If you’ve been in the domain industry long enough, you’ve probably had someone back out of a deal. Whether it’s a buyer rescinding an offer or a seller deciding not to sell you a domain name, it’s frustrating when a deal you’ve consummated doesn’t come to fruition.
Based on some personal experience, I want to share some advice regarding closing deals, specifically when you shouldn’t close a deal.
One of the worst (if not the worst) time to close a deal is on a Friday afternoon or evening. After a long week, some people aren’t thinking clearly and the decisions they make during that time are ones they come to regret. Since payment can’t be made until the following Monday, they have over 48 hours to contemplate backing out. With this extra time, there’s added risk they will re-evaluate the deal over the weekend and back out.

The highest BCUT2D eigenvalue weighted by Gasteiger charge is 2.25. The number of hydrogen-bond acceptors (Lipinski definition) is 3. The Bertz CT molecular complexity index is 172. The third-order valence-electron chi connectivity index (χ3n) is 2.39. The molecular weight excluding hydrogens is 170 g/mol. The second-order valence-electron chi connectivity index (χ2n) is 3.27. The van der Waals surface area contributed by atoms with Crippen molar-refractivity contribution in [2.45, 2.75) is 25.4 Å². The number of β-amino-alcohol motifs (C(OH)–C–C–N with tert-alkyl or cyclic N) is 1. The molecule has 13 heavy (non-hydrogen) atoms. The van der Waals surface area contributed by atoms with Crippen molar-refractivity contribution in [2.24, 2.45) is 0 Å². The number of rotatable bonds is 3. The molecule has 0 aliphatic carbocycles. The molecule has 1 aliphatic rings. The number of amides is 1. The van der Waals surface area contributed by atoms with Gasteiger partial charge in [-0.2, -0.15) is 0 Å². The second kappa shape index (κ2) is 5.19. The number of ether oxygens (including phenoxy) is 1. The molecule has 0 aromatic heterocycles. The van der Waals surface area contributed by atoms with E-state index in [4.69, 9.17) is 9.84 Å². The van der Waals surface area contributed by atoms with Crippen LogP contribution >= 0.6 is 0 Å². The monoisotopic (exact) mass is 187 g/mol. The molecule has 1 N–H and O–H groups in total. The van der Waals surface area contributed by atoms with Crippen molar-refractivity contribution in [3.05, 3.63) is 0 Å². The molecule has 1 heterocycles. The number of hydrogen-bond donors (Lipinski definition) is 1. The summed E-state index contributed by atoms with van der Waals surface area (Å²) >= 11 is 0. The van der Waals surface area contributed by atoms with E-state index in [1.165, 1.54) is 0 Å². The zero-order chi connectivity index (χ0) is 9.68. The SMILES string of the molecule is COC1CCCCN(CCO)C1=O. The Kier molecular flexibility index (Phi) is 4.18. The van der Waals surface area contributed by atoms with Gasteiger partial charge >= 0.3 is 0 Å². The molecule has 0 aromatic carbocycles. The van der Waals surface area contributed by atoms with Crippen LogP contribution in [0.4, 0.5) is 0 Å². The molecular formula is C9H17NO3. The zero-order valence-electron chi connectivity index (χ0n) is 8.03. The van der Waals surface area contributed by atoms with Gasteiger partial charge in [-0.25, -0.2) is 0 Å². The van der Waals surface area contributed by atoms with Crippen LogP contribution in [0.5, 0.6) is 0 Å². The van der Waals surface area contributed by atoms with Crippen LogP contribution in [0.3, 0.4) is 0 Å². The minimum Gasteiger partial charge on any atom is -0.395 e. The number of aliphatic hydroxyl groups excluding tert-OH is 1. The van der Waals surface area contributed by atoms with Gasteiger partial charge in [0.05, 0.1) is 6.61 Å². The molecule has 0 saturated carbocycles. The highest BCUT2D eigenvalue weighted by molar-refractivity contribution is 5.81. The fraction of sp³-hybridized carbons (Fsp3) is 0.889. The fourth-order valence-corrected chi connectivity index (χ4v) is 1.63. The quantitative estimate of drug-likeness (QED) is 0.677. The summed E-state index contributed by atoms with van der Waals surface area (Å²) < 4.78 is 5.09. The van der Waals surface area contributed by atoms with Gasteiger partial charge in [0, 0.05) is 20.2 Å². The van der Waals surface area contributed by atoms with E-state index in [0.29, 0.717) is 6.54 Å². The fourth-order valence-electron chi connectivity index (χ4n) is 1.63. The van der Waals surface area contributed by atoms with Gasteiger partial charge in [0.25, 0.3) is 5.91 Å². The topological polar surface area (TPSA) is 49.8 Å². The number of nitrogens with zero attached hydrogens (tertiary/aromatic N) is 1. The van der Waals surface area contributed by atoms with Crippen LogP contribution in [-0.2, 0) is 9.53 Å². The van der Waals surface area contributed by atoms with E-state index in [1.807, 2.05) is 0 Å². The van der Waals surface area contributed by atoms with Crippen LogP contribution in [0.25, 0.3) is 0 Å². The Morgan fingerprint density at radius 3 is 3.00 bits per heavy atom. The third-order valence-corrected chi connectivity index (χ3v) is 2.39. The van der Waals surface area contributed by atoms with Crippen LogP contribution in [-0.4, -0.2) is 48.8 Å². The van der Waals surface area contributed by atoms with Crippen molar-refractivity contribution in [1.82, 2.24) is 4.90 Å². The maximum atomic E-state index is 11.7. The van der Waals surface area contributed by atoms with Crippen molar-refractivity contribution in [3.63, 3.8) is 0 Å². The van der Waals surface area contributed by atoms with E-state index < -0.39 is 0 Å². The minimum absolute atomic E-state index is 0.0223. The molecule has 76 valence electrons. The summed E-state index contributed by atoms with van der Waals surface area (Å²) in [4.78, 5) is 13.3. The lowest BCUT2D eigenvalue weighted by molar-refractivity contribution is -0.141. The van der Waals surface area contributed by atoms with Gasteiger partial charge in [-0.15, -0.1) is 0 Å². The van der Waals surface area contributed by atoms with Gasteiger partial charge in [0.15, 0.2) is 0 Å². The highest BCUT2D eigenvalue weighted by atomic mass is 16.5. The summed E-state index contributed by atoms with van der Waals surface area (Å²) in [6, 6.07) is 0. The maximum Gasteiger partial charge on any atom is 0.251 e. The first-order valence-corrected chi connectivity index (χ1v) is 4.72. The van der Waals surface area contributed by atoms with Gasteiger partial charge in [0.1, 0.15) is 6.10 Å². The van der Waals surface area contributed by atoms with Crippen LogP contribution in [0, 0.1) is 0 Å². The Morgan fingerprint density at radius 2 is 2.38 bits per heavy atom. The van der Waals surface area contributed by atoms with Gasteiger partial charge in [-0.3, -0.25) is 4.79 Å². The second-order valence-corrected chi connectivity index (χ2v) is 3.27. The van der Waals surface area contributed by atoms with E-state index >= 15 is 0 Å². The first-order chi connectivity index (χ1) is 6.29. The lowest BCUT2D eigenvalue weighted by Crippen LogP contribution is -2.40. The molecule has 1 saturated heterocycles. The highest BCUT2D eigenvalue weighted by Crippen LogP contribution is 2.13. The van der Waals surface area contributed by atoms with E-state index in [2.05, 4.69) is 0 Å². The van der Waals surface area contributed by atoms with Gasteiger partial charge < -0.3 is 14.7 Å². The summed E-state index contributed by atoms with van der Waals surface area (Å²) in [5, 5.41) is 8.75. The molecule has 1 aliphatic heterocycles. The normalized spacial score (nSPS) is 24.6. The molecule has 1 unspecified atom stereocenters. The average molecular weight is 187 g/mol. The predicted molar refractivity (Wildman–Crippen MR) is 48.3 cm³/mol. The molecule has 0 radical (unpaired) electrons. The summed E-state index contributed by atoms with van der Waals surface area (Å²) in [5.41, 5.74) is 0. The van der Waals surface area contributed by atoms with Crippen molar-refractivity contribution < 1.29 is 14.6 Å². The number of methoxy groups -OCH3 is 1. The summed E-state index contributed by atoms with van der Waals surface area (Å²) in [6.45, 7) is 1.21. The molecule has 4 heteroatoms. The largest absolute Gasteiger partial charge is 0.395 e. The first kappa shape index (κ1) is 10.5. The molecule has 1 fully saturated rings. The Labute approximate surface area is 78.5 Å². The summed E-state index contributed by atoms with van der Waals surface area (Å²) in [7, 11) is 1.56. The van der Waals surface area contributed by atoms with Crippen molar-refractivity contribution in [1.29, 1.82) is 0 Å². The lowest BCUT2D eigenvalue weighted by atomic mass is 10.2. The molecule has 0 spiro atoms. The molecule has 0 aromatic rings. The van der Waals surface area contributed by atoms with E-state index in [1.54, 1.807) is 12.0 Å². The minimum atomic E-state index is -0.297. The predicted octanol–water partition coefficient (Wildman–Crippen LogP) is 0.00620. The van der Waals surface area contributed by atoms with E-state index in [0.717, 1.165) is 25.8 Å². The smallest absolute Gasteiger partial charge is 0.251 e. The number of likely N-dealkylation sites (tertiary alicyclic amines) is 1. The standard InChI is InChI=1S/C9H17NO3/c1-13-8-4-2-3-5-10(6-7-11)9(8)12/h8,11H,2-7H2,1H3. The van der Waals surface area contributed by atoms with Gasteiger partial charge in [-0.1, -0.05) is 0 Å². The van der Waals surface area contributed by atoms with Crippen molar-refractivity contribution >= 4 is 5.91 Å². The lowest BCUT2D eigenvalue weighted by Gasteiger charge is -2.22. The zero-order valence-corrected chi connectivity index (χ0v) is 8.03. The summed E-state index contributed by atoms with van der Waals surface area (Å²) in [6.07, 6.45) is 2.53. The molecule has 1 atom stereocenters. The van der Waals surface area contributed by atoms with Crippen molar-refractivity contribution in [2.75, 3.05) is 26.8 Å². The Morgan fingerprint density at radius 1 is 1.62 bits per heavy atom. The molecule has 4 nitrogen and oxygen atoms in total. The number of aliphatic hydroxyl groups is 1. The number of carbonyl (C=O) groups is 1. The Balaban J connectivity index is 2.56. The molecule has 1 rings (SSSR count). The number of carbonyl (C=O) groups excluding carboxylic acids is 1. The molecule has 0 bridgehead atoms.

Another bad time, although it’s less controllable, is after business hours. When someone sleeps on a potential deal, they may reconsider the deal and cancel the transaction in the morning.
If I am thinking about an offer or mulling over a purchase, I always try to make the decision in the middle of the day and usually in the middle of the week, too. The buyer can initiate a wire transfer that day, and if I am buying, I can set up a wire before the close of business. If Escrow.com acknowledges my payment (or the buyer’s payment) before the end of the day, the deal can be done ASAP.
When closing transactions, I almost always use a sales agreement an attorney crafted for me. If the buyer or seller has agreed to a deal and it’s in writing, I have the option to litigate if the counter party backs of the deal. If I can help it though, I try to get my deals completed as soon as possible.